by Timothy Hurst
At a time when several high profile conservative politicians in the U.S. including presidential hopefuls Michelle Bachmann and Newt Gingrich are calling for the elimination of the U.S. Environmental Protection Agency, the Japanese Government is looking to do the complete opposite and expand the authority of the Japanese Environment Ministry to include nuclear power regulation.
After being criticized for being too cozy with Japanese utility companies in the wake of the meltdown at the Fukushima Daiichi plant, nuclear regulators in Japan will soon operate as part of the Japanese Environment Ministry.
Government officials hope to place the new agency under the Ministry of the Environment as early as August 15 and have the new agency up and running by April, Asahi.com reports.
The decision is being called a significant victory for Prime Minister Naoto Kan, who has been pushing hard for greater separation between the nuclear industry and the powerful Ministry of Economy, Trade and Industry (METI), the agency most recently responsible for regulating the nuclear industry via their control of the Nuclear and Industrial Safety Agency (NISA). Kan is expected to step down as prime minister after he passes two major pieces of legislation - one outlining a new renewable energy push and the other dealing with the deficit.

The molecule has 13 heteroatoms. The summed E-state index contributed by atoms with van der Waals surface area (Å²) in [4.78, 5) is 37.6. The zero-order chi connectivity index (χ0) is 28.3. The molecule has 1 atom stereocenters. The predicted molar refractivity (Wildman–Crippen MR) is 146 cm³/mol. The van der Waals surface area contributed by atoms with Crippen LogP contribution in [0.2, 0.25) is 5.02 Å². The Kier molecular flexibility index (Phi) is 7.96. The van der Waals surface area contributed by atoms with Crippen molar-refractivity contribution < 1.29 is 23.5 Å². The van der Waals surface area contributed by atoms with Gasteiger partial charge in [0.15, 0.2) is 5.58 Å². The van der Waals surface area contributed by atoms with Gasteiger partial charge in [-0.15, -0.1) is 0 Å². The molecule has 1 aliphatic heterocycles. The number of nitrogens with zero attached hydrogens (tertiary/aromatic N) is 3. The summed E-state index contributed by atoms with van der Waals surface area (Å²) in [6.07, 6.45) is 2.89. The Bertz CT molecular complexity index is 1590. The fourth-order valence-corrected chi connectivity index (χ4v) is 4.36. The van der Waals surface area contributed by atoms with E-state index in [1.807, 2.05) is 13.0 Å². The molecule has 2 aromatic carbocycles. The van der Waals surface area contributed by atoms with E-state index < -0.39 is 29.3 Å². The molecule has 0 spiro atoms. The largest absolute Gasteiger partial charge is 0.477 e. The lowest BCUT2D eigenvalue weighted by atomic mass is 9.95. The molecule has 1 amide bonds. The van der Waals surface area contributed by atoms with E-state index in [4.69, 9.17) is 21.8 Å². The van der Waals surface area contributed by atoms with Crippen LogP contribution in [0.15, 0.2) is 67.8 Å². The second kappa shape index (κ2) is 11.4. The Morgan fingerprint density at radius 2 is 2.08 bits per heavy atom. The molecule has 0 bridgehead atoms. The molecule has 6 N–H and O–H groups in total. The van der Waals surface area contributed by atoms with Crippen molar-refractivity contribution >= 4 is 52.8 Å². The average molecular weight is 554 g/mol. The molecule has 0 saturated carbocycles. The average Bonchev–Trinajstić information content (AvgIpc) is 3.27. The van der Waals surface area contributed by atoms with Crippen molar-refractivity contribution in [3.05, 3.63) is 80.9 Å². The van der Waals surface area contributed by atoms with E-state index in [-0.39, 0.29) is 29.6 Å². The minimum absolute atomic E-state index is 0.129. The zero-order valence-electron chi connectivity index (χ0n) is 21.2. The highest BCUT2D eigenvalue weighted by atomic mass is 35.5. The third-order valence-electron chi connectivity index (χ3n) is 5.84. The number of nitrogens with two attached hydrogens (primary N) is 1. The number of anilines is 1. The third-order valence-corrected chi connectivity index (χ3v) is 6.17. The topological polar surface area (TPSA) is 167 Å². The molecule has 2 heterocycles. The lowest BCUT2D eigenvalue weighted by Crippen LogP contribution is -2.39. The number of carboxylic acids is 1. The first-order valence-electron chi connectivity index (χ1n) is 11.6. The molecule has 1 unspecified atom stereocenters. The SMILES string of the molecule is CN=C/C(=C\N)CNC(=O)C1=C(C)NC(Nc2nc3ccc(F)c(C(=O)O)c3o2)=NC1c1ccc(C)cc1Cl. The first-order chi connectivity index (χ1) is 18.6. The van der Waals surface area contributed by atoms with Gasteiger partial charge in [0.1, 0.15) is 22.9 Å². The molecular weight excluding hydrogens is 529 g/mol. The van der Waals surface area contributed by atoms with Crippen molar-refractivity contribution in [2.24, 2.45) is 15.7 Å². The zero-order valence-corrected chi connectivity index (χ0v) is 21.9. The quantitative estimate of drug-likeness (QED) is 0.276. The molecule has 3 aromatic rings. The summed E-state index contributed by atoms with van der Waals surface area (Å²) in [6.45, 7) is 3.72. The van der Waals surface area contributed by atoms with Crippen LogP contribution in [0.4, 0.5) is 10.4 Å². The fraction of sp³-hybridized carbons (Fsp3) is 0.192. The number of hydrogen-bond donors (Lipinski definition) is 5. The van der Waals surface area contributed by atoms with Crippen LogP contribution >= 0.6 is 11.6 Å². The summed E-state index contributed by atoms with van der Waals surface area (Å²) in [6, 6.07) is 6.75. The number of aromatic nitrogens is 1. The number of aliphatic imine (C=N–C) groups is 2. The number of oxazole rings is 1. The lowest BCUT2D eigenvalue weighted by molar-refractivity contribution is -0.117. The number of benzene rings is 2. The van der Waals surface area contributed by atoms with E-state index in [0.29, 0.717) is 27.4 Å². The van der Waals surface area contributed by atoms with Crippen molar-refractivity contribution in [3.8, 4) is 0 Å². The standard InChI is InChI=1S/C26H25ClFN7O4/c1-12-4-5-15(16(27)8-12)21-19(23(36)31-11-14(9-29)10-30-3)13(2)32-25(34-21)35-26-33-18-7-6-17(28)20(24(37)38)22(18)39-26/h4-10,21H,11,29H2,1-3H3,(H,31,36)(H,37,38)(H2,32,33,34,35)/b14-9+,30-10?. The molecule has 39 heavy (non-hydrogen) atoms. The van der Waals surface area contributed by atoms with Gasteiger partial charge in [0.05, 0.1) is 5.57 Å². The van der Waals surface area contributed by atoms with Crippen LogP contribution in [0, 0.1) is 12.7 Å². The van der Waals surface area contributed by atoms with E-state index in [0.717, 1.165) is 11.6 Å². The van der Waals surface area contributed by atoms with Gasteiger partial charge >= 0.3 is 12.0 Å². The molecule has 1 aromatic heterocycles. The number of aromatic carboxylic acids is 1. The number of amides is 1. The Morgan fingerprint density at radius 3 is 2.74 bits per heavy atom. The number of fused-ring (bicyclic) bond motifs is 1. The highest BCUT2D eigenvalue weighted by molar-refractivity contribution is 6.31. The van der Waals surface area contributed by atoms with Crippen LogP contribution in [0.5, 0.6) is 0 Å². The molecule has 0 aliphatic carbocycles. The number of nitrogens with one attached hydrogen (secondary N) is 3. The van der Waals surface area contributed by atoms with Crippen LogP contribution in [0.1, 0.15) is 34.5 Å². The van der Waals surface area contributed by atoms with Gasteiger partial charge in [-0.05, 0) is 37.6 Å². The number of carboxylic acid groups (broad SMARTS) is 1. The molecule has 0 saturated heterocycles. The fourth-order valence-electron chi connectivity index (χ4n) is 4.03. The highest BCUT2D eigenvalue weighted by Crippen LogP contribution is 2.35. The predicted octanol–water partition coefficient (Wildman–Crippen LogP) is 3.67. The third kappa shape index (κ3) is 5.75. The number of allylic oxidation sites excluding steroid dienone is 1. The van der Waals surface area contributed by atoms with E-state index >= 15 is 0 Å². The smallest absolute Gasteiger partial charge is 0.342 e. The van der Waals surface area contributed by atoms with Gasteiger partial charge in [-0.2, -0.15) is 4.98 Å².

The nuclear power industry in Japan is facing an uphill battle as public calls range from shutting down all of the country's thirty nuclear power plants to more transparency and scrutiny in the nuclear power sector. But the dysfunctional public relations regime that emerged in the hours, days and weeks following the accident at Fukushima Daiichi is apparently still spinning. Recent government disclosures over the last couple weeks have shed light on an extensive "astro-turfing" campaign in which electric utilities worked with government officials to stage public events and pack employees into recent public forums to sway opinion in favor of nuclear power.
Are the phony grassroots campaigns just ill-advised, knee-jerk reactions to mounting political pressure against nuclear power in Japan? Not exactly. The Wall Street Journal reports that a total of seven Japanese electric utilities are now fessing up to sending their employees to make up as much as half the audience in regional community forums.
And they've been doing so since 2005.
Reprinted with permission from Ecopolitology